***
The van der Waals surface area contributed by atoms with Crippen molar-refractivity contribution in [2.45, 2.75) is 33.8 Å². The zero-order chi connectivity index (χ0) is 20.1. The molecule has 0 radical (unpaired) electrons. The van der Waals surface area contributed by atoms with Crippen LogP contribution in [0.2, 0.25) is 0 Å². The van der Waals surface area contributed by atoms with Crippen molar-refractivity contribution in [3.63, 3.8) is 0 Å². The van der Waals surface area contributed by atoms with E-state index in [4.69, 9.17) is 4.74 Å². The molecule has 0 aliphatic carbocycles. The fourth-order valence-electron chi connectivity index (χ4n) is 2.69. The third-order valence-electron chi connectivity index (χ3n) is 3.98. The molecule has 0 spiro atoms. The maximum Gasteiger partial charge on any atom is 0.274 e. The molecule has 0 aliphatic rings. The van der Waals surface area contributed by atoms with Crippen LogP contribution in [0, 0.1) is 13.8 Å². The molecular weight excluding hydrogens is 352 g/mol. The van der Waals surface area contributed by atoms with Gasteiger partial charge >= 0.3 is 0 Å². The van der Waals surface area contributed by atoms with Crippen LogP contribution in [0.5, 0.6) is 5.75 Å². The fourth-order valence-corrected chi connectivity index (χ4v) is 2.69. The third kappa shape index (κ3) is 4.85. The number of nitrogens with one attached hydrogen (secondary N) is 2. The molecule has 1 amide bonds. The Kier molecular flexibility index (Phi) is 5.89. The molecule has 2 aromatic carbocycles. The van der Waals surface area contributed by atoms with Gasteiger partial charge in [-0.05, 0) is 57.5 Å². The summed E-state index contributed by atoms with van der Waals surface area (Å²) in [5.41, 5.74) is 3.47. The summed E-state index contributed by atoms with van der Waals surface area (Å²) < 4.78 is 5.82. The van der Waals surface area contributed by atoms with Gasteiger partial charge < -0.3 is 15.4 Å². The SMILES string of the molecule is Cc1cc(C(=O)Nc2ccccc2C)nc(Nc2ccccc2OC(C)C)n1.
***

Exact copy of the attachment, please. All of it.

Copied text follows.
The van der Waals surface area contributed by atoms with Crippen molar-refractivity contribution in [2.45, 2.75) is 33.8 Å². The zero-order chi connectivity index (χ0) is 20.1. The molecule has 0 radical (unpaired) electrons. The van der Waals surface area contributed by atoms with Crippen LogP contribution in [0.2, 0.25) is 0 Å². The van der Waals surface area contributed by atoms with Crippen molar-refractivity contribution in [3.63, 3.8) is 0 Å². The van der Waals surface area contributed by atoms with E-state index in [4.69, 9.17) is 4.74 Å². The molecule has 0 aliphatic carbocycles. The fourth-order valence-electron chi connectivity index (χ4n) is 2.69. The third-order valence-electron chi connectivity index (χ3n) is 3.98. The molecule has 0 spiro atoms. The maximum Gasteiger partial charge on any atom is 0.274 e. The molecule has 0 aliphatic rings. The van der Waals surface area contributed by atoms with Crippen LogP contribution in [0, 0.1) is 13.8 Å². The molecular weight excluding hydrogens is 352 g/mol. The van der Waals surface area contributed by atoms with Gasteiger partial charge >= 0.3 is 0 Å². The van der Waals surface area contributed by atoms with Crippen LogP contribution in [0.5, 0.6) is 5.75 Å². The fourth-order valence-corrected chi connectivity index (χ4v) is 2.69. The third kappa shape index (κ3) is 4.85. The number of nitrogens with one attached hydrogen (secondary N) is 2. The molecule has 1 amide bonds. The Kier molecular flexibility index (Phi) is 5.89. The molecule has 2 aromatic carbocycles. The van der Waals surface area contributed by atoms with Gasteiger partial charge in [-0.05, 0) is 57.5 Å². The summed E-state index contributed by atoms with van der Waals surface area (Å²) in [5.41, 5.74) is 3.47. The summed E-state index contributed by atoms with van der Waals surface area (Å²) < 4.78 is 5.82. The van der Waals surface area contributed by atoms with Gasteiger partial charge < -0.3 is 15.4 Å². The SMILES string of the molecule is Cc1cc(C(=O)Nc2ccccc2C)nc(Nc2ccccc2OC(C)C)n1.